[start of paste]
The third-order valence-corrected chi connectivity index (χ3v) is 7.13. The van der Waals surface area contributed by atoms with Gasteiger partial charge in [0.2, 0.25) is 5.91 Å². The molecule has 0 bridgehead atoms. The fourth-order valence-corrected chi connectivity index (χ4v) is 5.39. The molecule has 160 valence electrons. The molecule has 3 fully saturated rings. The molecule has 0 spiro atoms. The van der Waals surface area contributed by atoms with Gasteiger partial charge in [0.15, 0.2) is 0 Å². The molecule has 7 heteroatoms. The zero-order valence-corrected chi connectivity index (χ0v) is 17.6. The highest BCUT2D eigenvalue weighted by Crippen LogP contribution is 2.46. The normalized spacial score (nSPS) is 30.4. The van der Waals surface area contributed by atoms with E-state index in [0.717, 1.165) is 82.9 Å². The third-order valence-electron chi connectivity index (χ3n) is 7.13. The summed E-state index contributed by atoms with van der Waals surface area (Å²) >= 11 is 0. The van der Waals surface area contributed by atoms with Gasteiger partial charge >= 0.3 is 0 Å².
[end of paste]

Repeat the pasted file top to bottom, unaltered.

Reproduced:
The third-order valence-corrected chi connectivity index (χ3v) is 7.13. The van der Waals surface area contributed by atoms with Gasteiger partial charge in [0.2, 0.25) is 5.91 Å². The molecule has 0 bridgehead atoms. The fourth-order valence-corrected chi connectivity index (χ4v) is 5.39. The molecule has 160 valence electrons. The molecule has 3 fully saturated rings. The molecule has 0 spiro atoms. The van der Waals surface area contributed by atoms with Gasteiger partial charge in [0.15, 0.2) is 0 Å². The molecule has 7 heteroatoms. The zero-order valence-corrected chi connectivity index (χ0v) is 17.6. The highest BCUT2D eigenvalue weighted by Crippen LogP contribution is 2.46. The normalized spacial score (nSPS) is 30.4. The van der Waals surface area contributed by atoms with E-state index in [0.717, 1.165) is 82.9 Å². The third-order valence-electron chi connectivity index (χ3n) is 7.13. The summed E-state index contributed by atoms with van der Waals surface area (Å²) >= 11 is 0. The van der Waals surface area contributed by atoms with Gasteiger partial charge >= 0.3 is 0 Å².